Charlottesville is a pretty affluent town. It’s easy, over time, to forget that it’s okay to feel GOOD about your decisions to NOT buy expensive things.

I’ve become more defensive and less openly proud of the fact that I drive an older, bare-bones car.

It’s refreshing to hear somebody say “Hell Yeah, I drive an old car! It’s AWESOME!”

Here are some of my favorites from that blog post by the Cash Cow Couple:

19 Reasons Why We Still Drive a 19 Year Old Car

Image by The Cash Cow Couple
Image by The Cash Cow Couple
1. It Runs
2. I Love to Eat – After a certain number of years pass, you just stop caring about keeping the carpets spotless. I’ll eat anything and everything while driving. If it falls on the seat or floor, I’ll still eat it. And never for one moment do I worry about stains.

7. It’s Worry Free – I don’t have to worry about a Walmart zealot dinging my door in the parking lot, or rocks causing the occasional paint chip. If that happens, who really cares.

12. It’s Simple – With less bells and whistles, less power everything, and less engine complexity, there are fewer opportunities for problems and maintenance.
 15. Keys are Cheap – What is going on with those new computer chipped keys that cost $250? Ours can be replicated for a dollar at Walmart.
17. It Makes Me Kind  Life is inevitably stressful, sometimes annoying and irritating even. The last thing I want to worry about is my car. That lady with screaming children who bumps me from behind at the stop sign. No Big Deal! Accidentally backed into that pesky telephone pole again? Just another carefree Monday my friend.
18. It Keeps Us Humble – A 19 year old car draws no attention and helps us remember that cars are meant to get from A to B, not to impress the person in the next lane who is financed up to their eyeballs. – See more at:


To this list, I’d like to add a couple of my own:

1. You can take pictures, do yoga, dance and star-gaze on your car.

Scan034pontiac yogs2. No need to pay for car washes or detailing because (really) WHY?

And the diagnosis is: Certifiable

Well, not exactly, but it feels that way.

The weekend after the Frostbite 15K, the top of my foot started hurting. After a couple of painful runs, I started worrying that it might be a stress fracture, so I called and scheduled an appointment with Dr. Wilder.

My appointment was this morning.

He poked around on my foot and had me stand on my tip-toes and hop on my foot. Of course I felt no pain, which made me feel like a crazy person. Even though nothing he did elicited any pain whatsoever, he still wanted X-rays.

The X-rays showed nothing.

I was happy, don’t get me wrong, but a small part of me was just the tiniest bit disappointed. I wanted solid evidence that there was something wrong.

Even though there is a reasonable explanation for the pain, without proof, part of me still wonders if it’s all in my head.

Dr. Wilder doesn’t think it’s in my head. Although, if we’re being honest, he doesn’t know me very well. His theory is that lingering tightness and swelling from my sprained ankle is causing the irritation on the top of my foot.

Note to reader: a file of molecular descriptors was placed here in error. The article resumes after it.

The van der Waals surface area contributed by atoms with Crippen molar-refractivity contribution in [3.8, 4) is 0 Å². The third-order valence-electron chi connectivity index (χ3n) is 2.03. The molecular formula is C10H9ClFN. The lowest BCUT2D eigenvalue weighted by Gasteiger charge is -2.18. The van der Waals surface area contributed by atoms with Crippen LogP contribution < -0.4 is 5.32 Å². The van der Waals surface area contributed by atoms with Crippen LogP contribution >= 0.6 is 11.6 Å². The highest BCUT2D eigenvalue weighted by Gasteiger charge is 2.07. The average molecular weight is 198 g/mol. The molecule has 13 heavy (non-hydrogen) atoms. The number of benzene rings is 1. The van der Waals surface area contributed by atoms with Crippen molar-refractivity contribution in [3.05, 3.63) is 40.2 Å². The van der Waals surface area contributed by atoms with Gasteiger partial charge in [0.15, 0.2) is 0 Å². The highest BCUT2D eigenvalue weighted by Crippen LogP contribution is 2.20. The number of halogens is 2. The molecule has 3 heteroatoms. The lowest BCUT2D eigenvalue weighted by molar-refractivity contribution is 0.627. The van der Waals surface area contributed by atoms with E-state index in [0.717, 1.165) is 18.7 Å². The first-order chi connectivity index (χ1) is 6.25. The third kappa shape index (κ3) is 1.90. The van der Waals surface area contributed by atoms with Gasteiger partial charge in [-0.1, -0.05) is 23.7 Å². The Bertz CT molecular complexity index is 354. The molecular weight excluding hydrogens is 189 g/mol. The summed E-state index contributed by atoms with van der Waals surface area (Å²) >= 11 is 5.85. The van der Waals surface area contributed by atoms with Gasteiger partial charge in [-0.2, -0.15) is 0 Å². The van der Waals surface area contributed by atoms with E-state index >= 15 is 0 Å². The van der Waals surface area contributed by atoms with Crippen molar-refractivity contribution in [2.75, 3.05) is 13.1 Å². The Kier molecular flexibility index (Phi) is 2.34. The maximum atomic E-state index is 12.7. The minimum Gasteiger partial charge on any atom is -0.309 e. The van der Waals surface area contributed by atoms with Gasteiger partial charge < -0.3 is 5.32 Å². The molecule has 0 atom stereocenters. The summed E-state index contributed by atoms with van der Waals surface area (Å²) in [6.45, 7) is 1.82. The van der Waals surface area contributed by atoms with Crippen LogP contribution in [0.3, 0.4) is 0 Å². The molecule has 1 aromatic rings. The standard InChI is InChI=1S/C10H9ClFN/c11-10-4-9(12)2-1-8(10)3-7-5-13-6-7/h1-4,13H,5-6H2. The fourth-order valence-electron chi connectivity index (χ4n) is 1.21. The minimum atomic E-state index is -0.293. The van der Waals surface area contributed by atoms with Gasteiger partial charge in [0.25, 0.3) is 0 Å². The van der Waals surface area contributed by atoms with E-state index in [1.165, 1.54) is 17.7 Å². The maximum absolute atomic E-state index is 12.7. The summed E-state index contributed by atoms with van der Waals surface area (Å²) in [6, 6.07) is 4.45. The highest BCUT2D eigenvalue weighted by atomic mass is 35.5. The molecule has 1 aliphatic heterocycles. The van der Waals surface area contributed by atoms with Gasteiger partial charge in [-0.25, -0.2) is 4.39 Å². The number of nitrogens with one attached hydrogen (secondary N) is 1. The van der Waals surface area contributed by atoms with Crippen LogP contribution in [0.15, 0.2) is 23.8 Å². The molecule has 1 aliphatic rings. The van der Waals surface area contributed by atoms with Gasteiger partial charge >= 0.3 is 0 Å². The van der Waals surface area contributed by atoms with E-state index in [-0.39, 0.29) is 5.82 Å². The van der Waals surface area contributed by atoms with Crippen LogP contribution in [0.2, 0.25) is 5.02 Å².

He prescribed Meloxicam (a non-steroid anti-inflammatory) and told me to get an ankle brace and wear it all the time.

IMG_20150205_155950_431He wants me to take the rest of this week (and this weekend) off from running, but says I can do half my training volume for the next week as long as the pain doesn’t get any worse.

I went to Physical Therapy this afternoon. The therapist agreed with Dr. Wilder that my ankle is tight. He spent some time loosening it up, then gave me some stretches and exercises to do.


I felt like I was being cautious with my training.

Here is what I was doing following the Frostbite 15K and leading up to my latest injury:


Week Eleven (of my 24 week training program)

Monday: scheduled cross-training
Actual: rest day

Tuesday: scheduled rest day
Actual: easy 6 miles

Wednesday: scheduled easy 8 miles
Actual: 6am cycle class

Thursday: scheduled easy 8 miles
Actual: easy 8 miles

Friday: scheduled rest day
Actual: rest day

Saturday: scheduled 16 mile long run
Actual: 9.25 easy miles (with O-hill X 2)
I didn’t feel recovered enough to do a 16-miler.

Sunday: scheduled easy 8 miles
Actual: 6.55
Pretty much as soon as I started running, the top of my right foot hurt. It was only about 15 degrees out and I really didn’t want to stop and deal with it, but after about a mile I had to do something. I tried loosening up my shoelaces. That didn’t help. I tried taking my metatarsal insert out. That didn’t help either. I ended up cutting the run short.

Week 12

Monday: scheduled cross-training
Actual: 6 am cycle class

Tuesday: scheduled rest day
Actual: rest day
I was pulled over by a cop on my way to work at 4:45 am (!!!) I ended up just getting a warning because one of my headlights was out, but it was NOT a very good start to an already stressful day. By mid-morning my throat was sore and I knew I was coming down with a cold.

Wednesday: scheduled 7 miles with 5 @ tempo pace
Actual: rest day
Between the hurt foot and the cold, I knew I needed a rest day.

Thursday: scheduled easy 6 miles
Actual: 6.2 virtually pain-free miles on the treadmill

Friday: scheduled rest day
Actual: rest day

Saturday: scheduled 20 mile long run
Actual: 5.1 miles
I was so frustrated that the pain was back after my run on Wednesday had gone so well. Both times I’d felt the pain I’d run outside wearing my trail shoes, so I decided to try wearing my regular shoes on Sunday.

Sunday: scheduled easy 7 miles
Actual: 2 miles
The pain came back 2 miles into my run and it was the worst it had ever been. It was 20 degrees out, but I walked the two miles back to my car.


If I’m being honest, this last set-back has left me feeling pretty unmotivated. I’ve been stuck in a cycle of negative thinking for a couple of years now. It’s time to make some changes, but I’ll leave that for another post.